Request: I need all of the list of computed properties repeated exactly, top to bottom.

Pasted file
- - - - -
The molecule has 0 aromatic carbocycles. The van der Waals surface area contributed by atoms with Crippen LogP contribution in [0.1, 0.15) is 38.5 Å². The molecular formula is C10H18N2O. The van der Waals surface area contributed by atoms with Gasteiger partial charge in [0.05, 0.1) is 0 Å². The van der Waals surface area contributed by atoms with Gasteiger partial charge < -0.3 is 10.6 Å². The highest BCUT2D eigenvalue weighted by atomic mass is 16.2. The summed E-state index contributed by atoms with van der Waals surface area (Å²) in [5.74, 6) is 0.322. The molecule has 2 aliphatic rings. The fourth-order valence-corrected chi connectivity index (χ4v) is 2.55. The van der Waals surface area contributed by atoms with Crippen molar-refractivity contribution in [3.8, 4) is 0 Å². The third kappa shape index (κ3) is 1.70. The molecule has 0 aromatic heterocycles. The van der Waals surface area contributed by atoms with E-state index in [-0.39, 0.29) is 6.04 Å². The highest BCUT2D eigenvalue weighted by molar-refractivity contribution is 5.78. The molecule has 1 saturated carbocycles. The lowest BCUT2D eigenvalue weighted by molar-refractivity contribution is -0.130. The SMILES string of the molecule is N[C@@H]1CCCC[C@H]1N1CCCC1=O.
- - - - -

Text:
The molecule has 0 aromatic carbocycles. The van der Waals surface area contributed by atoms with Crippen LogP contribution in [0.1, 0.15) is 38.5 Å². The molecular formula is C10H18N2O. The van der Waals surface area contributed by atoms with Gasteiger partial charge in [0.05, 0.1) is 0 Å². The van der Waals surface area contributed by atoms with Gasteiger partial charge < -0.3 is 10.6 Å². The highest BCUT2D eigenvalue weighted by atomic mass is 16.2. The summed E-state index contributed by atoms with van der Waals surface area (Å²) in [5.74, 6) is 0.322. The molecule has 2 aliphatic rings. The fourth-order valence-corrected chi connectivity index (χ4v) is 2.55. The van der Waals surface area contributed by atoms with Crippen molar-refractivity contribution in [3.8, 4) is 0 Å². The third kappa shape index (κ3) is 1.70. The molecule has 0 aromatic heterocycles. The van der Waals surface area contributed by atoms with E-state index in [-0.39, 0.29) is 6.04 Å². The highest BCUT2D eigenvalue weighted by molar-refractivity contribution is 5.78. The molecule has 1 saturated carbocycles. The lowest BCUT2D eigenvalue weighted by molar-refractivity contribution is -0.130. The SMILES string of the molecule is N[C@@H]1CCCC[C@H]1N1CCCC1=O.